The international field trip is an integral component of the MSc Development Administration and Planning (DAP). After months of desk-based research in London, our cohort traveled to Kampala, Uganda, to understand how development initiatives are formulated and implemented in a specific context.
What is “the field”?
Before embarking on our trip, we were challenged to question our assumptions and conceptions of “the field”. While the term in itself is a construction rooted in anthropology, sites of fieldwork largely remain overlooked and taken for granted in the discipline’s methodology and practice (Gupta & Ferguson, 2013). Similarly, the way we come to know “the field” remains under-researched and seldom questioned in literature on international fieldtrips (Patel, 2015). Our group reflections stemmed from a pedagogical need to address the lack of attention given to dominant narratives that underpin fieldwork research. In much of the literature on fieldtrips specifically, “the field” is still evoked through an orientalist lens, as a place designed “to produce exotic encounters” to maximize students’ learning experience (Patel, 2015).
While students and researchers are temporarily interjected in “the field”, frequently treating it as a neutral place, we should not disregard its politics, history and context, in our quest to find answers (Patel, 2015). Given the thematic focus of development programmes, fieldtrips inevitably introduce students to development initiatives that address social inequalities, which often involve working with vulnerable and marginalized communities (Patel, 2015). For practitioners committed to ‘development’ fieldwork, it is important to understand the different power structures and dynamics in the local context, as well those that stem from the history of fieldwork practice. Our module ‘Development in Practice’ served as a space for collective inquiry on our positionality, research ethics, as well as assumptions, stereotypes, and behavior that we wanted to avoid perpetuating. The assigned readings and conversations with peers also prompted me to reflect on the different kinds of institutional partnerships in the field of development.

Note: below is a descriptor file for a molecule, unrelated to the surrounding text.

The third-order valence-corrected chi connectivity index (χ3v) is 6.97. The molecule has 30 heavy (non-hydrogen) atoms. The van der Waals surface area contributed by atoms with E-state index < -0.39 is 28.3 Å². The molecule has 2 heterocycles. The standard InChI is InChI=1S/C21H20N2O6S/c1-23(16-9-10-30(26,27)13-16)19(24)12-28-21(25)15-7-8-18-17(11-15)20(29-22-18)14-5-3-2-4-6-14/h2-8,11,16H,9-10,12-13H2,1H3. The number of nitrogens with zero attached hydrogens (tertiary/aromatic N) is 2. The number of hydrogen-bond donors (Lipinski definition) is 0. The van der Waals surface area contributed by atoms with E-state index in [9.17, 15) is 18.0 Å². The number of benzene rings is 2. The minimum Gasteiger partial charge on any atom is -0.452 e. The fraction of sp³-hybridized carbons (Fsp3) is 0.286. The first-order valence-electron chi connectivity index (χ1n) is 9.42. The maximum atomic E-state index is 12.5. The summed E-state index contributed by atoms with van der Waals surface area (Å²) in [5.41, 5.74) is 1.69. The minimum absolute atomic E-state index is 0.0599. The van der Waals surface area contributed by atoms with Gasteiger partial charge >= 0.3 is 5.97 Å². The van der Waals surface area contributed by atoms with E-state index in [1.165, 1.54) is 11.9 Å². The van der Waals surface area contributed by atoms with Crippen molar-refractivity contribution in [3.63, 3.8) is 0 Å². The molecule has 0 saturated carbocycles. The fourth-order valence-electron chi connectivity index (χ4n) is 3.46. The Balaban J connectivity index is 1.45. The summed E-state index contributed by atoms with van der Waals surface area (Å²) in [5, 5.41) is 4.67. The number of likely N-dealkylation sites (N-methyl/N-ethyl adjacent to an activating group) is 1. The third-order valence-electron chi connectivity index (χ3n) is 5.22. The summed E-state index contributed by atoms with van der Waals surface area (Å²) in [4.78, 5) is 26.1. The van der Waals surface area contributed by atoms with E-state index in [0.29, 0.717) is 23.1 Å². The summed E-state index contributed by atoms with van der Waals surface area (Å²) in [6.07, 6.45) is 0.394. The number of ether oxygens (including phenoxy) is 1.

Team Work Experience
Our class was divided into seven groups, each focused on learning from a specific initiative implemented by an NGO or CBO in Kampala. Our team partnered with Action for Community Development – Uganda (ACODEV-U), a CBO that focuses on community empowerment through a wide range of programmes. We chose to learn from ACODEV’s comprehensive adolescent sexuality education project, ‘Keep It Real’ (KIR), which ran from 2013 to 2015, and addressed the lack of reliable information on sexual and reproductive rights.
Uganda has one of the youngest populations in the world. Our group was curious about the different pedagogical approaches available to support Kampala’s youth in accessing information about sexual health. I also wanted to learn more about the ‘projectification’ of public health in the field of development, considering the relationship between foreign aid and the country’s management of health epidemics, such as HIV/AIDS. Overall, ideas about public health, development, and planning, fermented in my head during the trip, and what I learned in Kampala helped inspire my dissertation topic. I benefited from evening lectures delivered by development practitioners and academics, and gained important insights from Peter Kasaija, a researcher at the Urban Action Lab of Makerere University, who supported us throughout the trip.